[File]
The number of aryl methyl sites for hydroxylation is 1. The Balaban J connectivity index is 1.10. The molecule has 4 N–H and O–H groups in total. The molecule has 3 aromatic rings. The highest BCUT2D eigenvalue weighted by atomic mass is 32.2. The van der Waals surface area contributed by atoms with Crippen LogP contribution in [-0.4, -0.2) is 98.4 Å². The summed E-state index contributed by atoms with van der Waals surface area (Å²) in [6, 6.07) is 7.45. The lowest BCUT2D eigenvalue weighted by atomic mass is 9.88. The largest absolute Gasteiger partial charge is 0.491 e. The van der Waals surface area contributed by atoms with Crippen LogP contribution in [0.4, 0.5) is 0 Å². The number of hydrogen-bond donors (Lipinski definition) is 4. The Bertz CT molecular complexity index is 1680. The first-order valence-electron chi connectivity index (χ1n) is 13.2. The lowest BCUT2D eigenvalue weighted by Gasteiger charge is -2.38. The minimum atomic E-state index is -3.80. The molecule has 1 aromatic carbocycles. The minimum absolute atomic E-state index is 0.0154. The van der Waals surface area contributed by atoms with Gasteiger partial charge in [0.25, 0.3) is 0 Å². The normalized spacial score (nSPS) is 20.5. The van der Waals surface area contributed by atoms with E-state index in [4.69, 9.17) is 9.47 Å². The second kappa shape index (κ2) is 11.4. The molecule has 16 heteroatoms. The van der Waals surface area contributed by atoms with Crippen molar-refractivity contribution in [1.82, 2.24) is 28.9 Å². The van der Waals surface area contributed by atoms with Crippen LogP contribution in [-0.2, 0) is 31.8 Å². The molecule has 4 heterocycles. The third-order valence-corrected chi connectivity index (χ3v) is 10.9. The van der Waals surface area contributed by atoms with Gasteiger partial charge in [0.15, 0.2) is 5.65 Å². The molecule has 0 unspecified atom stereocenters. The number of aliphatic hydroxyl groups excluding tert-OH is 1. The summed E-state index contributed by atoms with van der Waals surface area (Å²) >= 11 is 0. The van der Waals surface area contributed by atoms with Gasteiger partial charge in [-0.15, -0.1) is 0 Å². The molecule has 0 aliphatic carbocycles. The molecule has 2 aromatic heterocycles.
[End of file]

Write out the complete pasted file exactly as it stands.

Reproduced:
The number of aryl methyl sites for hydroxylation is 1. The Balaban J connectivity index is 1.10. The molecule has 4 N–H and O–H groups in total. The molecule has 3 aromatic rings. The highest BCUT2D eigenvalue weighted by atomic mass is 32.2. The van der Waals surface area contributed by atoms with Crippen LogP contribution in [-0.4, -0.2) is 98.4 Å². The summed E-state index contributed by atoms with van der Waals surface area (Å²) in [6, 6.07) is 7.45. The lowest BCUT2D eigenvalue weighted by atomic mass is 9.88. The largest absolute Gasteiger partial charge is 0.491 e. The van der Waals surface area contributed by atoms with Crippen LogP contribution in [0.4, 0.5) is 0 Å². The number of hydrogen-bond donors (Lipinski definition) is 4. The Bertz CT molecular complexity index is 1680. The first-order valence-electron chi connectivity index (χ1n) is 13.2. The lowest BCUT2D eigenvalue weighted by Gasteiger charge is -2.38. The minimum atomic E-state index is -3.80. The molecule has 1 aromatic carbocycles. The minimum absolute atomic E-state index is 0.0154. The van der Waals surface area contributed by atoms with Gasteiger partial charge in [0.25, 0.3) is 0 Å². The normalized spacial score (nSPS) is 20.5. The van der Waals surface area contributed by atoms with E-state index in [4.69, 9.17) is 9.47 Å². The second kappa shape index (κ2) is 11.4. The molecule has 16 heteroatoms. The van der Waals surface area contributed by atoms with Crippen molar-refractivity contribution in [1.82, 2.24) is 28.9 Å². The van der Waals surface area contributed by atoms with Crippen LogP contribution in [-0.2, 0) is 31.8 Å². The molecule has 4 heterocycles. The third-order valence-corrected chi connectivity index (χ3v) is 10.9. The van der Waals surface area contributed by atoms with Gasteiger partial charge in [0.15, 0.2) is 5.65 Å². The molecule has 0 unspecified atom stereocenters. The number of aliphatic hydroxyl groups excluding tert-OH is 1. The summed E-state index contributed by atoms with van der Waals surface area (Å²) >= 11 is 0. The van der Waals surface area contributed by atoms with Gasteiger partial charge in [-0.15, -0.1) is 0 Å². The molecule has 0 aliphatic carbocycles. The molecule has 2 aromatic heterocycles.